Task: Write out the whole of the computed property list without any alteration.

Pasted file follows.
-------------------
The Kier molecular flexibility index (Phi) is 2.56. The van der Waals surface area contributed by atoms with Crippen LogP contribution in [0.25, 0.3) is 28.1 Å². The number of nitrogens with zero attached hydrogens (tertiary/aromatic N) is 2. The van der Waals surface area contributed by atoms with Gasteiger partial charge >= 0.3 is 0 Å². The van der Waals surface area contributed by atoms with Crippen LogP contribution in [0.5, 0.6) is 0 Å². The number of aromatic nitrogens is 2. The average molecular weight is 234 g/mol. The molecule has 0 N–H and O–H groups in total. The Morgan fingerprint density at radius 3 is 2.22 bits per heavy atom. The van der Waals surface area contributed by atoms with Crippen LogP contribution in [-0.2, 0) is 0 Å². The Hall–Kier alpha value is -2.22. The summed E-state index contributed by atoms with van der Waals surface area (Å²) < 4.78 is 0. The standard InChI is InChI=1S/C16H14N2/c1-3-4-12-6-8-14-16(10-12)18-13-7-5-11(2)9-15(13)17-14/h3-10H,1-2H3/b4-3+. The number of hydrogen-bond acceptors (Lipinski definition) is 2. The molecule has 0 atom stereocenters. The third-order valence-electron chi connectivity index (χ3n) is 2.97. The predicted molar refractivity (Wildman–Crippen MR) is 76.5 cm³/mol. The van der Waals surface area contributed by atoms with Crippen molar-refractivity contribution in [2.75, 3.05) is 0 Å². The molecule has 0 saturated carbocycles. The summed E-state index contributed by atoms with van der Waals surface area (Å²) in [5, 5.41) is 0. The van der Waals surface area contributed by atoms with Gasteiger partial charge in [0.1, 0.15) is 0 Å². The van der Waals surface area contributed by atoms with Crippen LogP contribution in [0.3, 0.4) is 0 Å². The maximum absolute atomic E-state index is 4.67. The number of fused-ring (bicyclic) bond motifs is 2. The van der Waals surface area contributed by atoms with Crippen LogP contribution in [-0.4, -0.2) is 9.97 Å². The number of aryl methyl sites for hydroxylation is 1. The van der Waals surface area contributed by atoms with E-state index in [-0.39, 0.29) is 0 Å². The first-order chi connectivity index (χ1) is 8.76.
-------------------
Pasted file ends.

The Kier molecular flexibility index (Phi) is 2.56. The van der Waals surface area contributed by atoms with Crippen LogP contribution in [0.25, 0.3) is 28.1 Å². The number of nitrogens with zero attached hydrogens (tertiary/aromatic N) is 2. The van der Waals surface area contributed by atoms with Gasteiger partial charge >= 0.3 is 0 Å². The van der Waals surface area contributed by atoms with Crippen LogP contribution in [0.5, 0.6) is 0 Å². The number of aromatic nitrogens is 2. The average molecular weight is 234 g/mol. The molecule has 0 N–H and O–H groups in total. The Morgan fingerprint density at radius 3 is 2.22 bits per heavy atom. The van der Waals surface area contributed by atoms with Crippen LogP contribution in [-0.2, 0) is 0 Å². The Hall–Kier alpha value is -2.22. The summed E-state index contributed by atoms with van der Waals surface area (Å²) < 4.78 is 0. The standard InChI is InChI=1S/C16H14N2/c1-3-4-12-6-8-14-16(10-12)18-13-7-5-11(2)9-15(13)17-14/h3-10H,1-2H3/b4-3+. The number of hydrogen-bond acceptors (Lipinski definition) is 2. The molecule has 0 atom stereocenters. The third-order valence-electron chi connectivity index (χ3n) is 2.97. The predicted molar refractivity (Wildman–Crippen MR) is 76.5 cm³/mol. The van der Waals surface area contributed by atoms with Crippen molar-refractivity contribution in [2.75, 3.05) is 0 Å². The molecule has 0 saturated carbocycles. The summed E-state index contributed by atoms with van der Waals surface area (Å²) in [5, 5.41) is 0. The van der Waals surface area contributed by atoms with Gasteiger partial charge in [0.1, 0.15) is 0 Å². The van der Waals surface area contributed by atoms with Crippen LogP contribution in [0.3, 0.4) is 0 Å². The maximum absolute atomic E-state index is 4.67. The number of fused-ring (bicyclic) bond motifs is 2. The van der Waals surface area contributed by atoms with Crippen LogP contribution in [-0.4, -0.2) is 9.97 Å². The number of aryl methyl sites for hydroxylation is 1. The van der Waals surface area contributed by atoms with E-state index in [-0.39, 0.29) is 0 Å². The first-order chi connectivity index (χ1) is 8.76.